Guidelines for rock scallop aquaculture

A New Native Species for Shellfish Aquaculture and Precautionary Guidelines to Protect Wild Populations: Local Adaptation, Population Differentiation and Broodstock Development in Rock Scallops

Researchers use several experimental approaches to investigate rock scallop populations’ genetic differentiation, habitat adaptation, and resilience to acidification.

 

 

Principal Investigator

Lorenz Hauser, University of Washington, School of Aquatic and Fishery Sciences

Co-Principal Investigators

Brady Blake, Washington Department of Fish & Wildlife

Jonathan Davis, Pacific Shellfish Institute and Taylor Shellfish Company, Inc.

Brent Vadopalas, University of Washington, School of Aquatic and Fishery Sciences

Background

Prized flavor and the ability to thrive in widely diverse conditions make the native purple-hinged rock scallop a prime candidate for aquaculture. But state rules forbid transferring broodstock for fear of undermining wild populations. This project will investigate those populations’ genetic differentiation, habitat adaptation, and resilience to acidification using several experimental approaches: (1) gene sequencing to determine genetic diversity within and between populations; (2) rearing larvae from various Washington, Alaska, and California populations in common conditions at ambient and high carbon dioxide levels; (3) reciprocally transplanting three different Washington populations to compare the performance of local and non-local scallops; and (4) integrating all these results to determine the effects of transplantation on local adaptation. The results will inform pending regulatory decisions and may contribute to development of a new, sustainable, and highly desirable native shellfish crop.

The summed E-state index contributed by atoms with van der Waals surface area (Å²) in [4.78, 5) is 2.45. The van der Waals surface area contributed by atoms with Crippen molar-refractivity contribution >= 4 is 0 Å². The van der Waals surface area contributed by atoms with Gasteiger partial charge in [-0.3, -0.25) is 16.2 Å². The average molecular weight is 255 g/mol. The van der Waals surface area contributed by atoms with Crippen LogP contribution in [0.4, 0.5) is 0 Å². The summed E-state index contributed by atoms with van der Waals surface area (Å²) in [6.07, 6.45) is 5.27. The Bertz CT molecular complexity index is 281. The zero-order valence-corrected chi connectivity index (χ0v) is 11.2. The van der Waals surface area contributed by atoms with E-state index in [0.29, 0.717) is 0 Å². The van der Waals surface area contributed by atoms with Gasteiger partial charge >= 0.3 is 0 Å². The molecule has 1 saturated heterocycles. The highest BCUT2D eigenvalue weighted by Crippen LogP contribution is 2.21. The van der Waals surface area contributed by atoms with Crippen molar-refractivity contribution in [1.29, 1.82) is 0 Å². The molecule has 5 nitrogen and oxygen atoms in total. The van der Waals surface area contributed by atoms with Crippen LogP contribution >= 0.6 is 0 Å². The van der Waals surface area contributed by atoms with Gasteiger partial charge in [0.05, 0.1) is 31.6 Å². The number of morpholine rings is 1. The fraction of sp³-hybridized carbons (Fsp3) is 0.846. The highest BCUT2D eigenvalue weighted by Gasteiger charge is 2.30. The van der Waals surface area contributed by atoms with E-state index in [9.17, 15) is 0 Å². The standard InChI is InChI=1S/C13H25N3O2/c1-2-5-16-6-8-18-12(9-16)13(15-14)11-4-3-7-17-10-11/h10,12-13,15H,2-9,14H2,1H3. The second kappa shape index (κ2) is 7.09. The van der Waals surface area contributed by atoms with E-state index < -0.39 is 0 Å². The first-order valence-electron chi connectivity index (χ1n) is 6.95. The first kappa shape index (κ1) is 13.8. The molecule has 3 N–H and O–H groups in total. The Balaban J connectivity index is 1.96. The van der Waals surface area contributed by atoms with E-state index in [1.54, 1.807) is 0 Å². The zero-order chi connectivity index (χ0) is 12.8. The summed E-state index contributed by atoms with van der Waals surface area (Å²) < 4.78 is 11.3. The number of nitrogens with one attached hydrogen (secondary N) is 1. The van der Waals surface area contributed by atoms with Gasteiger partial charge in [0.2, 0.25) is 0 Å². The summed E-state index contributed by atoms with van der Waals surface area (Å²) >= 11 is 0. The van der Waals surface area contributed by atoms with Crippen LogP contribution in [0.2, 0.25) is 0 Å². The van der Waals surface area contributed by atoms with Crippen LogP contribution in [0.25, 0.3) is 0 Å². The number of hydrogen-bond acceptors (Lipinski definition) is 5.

Research Updates

Washington Sea Grant supported-researchers worked with the Puget Sound Restoration Fund to develop an experimental system for measuring acidification effects on marine organisms and populations at NOAA’s Ken Chew Center for Shellfish Research and Restoration quarantine facility in Manchester, Washington.

The OA system was built and optimized. It performs well, allowing direct comparison of populations of a wide variety of organisms across their entire ranges.

Annual Reports

2015 Progress Report